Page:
Nielsen (NYSE:NLSN) went private for $8.8 billion in 2006. Now the company is trading on the public markets again with a $14.9 billion market cap. That's a 70% gain since going private, while the S&P 500 increased 40% over the same period. The new Nielsen is clearly doing something right.
Nielsen COO Mitchell Habib took the stage at the recent TUCON 2013 conference to explain how new technology helped Nielsen evolve. Conference organizer TIBCO Software (NASDAQ:TIBX) turns out to have played a big part in Nielsen's transformation.
On a personal note, I was a system administrator for Nielsen before I joined the Fool. But whatever I knew about Nielsen's business and technology 7 years ago doesn't seem to apply anymore. We're talking about a pretty radical change here.
When Habib joined the company in 2007, the company tended to deliver reports to its customers with a 40-day lead time. Collect the data in early October and your customers would be happy to get their reports by mid-November.
That's not good enough in a world that moves on greased-lightning Internet time. The demands of the new era became abundantly clear when the just-appointed COO faced a potential customer mutiny.
Arr, mateys! Where's my data?
You probably know Nielsen best for its TV ratings services, but the company also provides customer data for a wide variety of other fields, such as retail sales. And Nielsen was about to lose some of its most important accounts in that sector.
Food products giant General Mills (NYSE:GIS) wanted better and faster analysis than what Nielsen could provide at the time, and threatened to go with a competing service. At the same time, both Procter & Gamble (NYSE:PG) and Kraft (NASDAQ:KRFT) set up bidding processes for their customer analysis needs. Losing three of the world's largest consumer businesses at the same time could have been the end of Nielsen's retail analytics operations.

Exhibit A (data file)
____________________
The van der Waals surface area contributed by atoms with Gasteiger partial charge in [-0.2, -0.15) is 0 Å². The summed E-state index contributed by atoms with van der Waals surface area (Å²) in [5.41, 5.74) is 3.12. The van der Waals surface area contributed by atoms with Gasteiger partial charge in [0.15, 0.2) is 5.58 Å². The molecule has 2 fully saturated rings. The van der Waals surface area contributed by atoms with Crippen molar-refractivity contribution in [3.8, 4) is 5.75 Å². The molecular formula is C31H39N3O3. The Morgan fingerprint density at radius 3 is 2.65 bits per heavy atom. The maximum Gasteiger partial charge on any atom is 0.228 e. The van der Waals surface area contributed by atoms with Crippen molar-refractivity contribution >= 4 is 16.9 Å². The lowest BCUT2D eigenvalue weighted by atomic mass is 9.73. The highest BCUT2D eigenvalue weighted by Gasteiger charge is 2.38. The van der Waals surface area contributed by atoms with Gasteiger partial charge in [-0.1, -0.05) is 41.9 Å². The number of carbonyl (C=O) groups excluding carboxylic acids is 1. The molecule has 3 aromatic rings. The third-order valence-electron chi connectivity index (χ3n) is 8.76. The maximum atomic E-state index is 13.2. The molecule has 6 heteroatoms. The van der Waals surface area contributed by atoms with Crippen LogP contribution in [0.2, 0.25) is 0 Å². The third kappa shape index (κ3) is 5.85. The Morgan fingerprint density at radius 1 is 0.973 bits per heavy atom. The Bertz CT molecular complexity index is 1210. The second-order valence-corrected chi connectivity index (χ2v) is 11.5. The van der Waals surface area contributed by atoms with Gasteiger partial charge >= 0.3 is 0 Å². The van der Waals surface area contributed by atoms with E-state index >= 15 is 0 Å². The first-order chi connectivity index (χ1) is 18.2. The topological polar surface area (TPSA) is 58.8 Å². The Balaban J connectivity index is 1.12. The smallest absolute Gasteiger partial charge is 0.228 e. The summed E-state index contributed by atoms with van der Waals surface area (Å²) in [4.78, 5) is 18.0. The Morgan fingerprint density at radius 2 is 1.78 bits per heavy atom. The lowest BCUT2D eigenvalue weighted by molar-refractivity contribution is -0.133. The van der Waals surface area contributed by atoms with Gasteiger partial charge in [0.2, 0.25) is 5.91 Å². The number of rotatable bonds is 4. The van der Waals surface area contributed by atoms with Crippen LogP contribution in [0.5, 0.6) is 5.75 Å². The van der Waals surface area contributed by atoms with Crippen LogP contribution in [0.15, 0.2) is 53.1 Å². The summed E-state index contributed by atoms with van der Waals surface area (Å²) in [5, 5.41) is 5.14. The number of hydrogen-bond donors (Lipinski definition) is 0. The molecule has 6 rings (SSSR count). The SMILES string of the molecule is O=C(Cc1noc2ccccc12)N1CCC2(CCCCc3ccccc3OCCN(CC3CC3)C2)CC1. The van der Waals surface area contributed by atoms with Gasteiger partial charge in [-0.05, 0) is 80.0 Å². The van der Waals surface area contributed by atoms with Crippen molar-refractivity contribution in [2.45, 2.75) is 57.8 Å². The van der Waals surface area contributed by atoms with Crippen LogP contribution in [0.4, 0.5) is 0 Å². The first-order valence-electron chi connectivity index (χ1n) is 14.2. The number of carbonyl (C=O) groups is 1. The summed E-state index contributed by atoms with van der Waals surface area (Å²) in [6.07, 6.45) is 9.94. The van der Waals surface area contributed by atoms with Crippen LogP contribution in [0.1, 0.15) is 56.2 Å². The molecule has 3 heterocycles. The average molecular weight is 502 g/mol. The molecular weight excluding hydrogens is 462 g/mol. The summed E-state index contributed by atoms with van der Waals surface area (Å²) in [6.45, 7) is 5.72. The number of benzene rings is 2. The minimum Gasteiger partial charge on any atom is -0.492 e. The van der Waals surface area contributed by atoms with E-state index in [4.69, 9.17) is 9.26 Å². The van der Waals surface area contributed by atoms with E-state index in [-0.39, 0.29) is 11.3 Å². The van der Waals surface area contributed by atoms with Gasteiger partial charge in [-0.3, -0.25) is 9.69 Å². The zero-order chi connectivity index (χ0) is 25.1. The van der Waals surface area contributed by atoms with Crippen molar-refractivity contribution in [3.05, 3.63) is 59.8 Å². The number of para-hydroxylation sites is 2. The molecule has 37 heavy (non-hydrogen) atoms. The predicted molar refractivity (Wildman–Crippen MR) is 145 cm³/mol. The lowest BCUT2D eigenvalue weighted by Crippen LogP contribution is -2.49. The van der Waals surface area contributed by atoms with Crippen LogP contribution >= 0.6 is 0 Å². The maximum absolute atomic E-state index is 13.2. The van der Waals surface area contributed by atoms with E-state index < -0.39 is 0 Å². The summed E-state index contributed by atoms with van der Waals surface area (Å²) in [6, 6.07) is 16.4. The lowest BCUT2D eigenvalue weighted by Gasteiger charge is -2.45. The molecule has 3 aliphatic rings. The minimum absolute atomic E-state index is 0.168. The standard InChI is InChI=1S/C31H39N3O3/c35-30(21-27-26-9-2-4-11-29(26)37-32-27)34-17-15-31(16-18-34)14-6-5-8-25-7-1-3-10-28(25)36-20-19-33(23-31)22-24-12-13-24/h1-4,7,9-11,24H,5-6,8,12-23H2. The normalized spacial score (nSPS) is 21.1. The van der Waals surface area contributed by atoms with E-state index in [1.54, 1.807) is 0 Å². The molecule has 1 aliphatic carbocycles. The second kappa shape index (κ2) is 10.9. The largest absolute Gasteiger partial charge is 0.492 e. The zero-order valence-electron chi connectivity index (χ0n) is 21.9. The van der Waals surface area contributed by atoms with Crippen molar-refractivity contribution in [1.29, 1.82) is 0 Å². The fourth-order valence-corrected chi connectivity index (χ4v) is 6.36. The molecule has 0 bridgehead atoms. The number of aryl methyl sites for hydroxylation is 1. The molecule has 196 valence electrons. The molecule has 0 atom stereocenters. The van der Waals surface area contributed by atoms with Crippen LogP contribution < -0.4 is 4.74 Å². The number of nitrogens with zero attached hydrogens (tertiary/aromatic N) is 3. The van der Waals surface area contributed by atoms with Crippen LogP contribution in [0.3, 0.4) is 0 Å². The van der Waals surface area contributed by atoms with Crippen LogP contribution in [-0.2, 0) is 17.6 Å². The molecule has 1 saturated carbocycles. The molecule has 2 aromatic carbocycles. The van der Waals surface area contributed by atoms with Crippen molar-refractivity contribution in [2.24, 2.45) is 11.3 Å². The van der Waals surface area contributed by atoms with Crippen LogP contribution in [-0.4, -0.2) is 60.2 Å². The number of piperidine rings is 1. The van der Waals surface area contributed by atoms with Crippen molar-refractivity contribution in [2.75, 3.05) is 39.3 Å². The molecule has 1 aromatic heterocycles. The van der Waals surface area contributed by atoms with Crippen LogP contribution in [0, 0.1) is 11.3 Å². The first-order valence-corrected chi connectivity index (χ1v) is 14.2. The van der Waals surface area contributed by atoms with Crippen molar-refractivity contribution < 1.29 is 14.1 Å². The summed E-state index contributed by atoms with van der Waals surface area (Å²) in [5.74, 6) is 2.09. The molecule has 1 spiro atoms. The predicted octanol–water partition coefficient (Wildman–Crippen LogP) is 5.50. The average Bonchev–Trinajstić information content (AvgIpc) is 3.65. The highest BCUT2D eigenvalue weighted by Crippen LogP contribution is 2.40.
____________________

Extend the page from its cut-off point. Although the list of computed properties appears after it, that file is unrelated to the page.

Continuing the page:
So Habib reached out to TIBCO. Its analysis tools could deliver reports in seconds that typically took weeks to generate with traditional methods. To seal the deal, TIBCO CEO Vivek Ranadive showed up in person at Nielsen's final presentation to save the General Mills contract.
"Vivek joined us," Habib said. "He committed the company. It made a difference." A clearly committed partnership sometimes matters more than the best technology. TIBCO delivered both partnership and tech quality for Nielsen.
So General Mills stayed with Nielsen. Kraft and P&G saw the mini-drama play out and were convinced to stick with Nielsen as well. Today, consumer goods measurements account for some 61% of Nielsen's total sales. What's good enough for P&G, Kraft, and General Mills should do the job for nearly any consumer goods producer on the planet. And Nielsen gets it done with TIBCO's software -- and committed partnership.
As a former Nielsen worker bee (but not a shareholder), I'm happy to see the company doing alright in this second turn on the markets. As a TIBCO shareholder, I'm even happier to see thought leadership coming together with business leadership, creating a unique value for customers and shareholders alike. Nielsen wouldn't be the market-beater it is without a touch of TIBCO's assistance.
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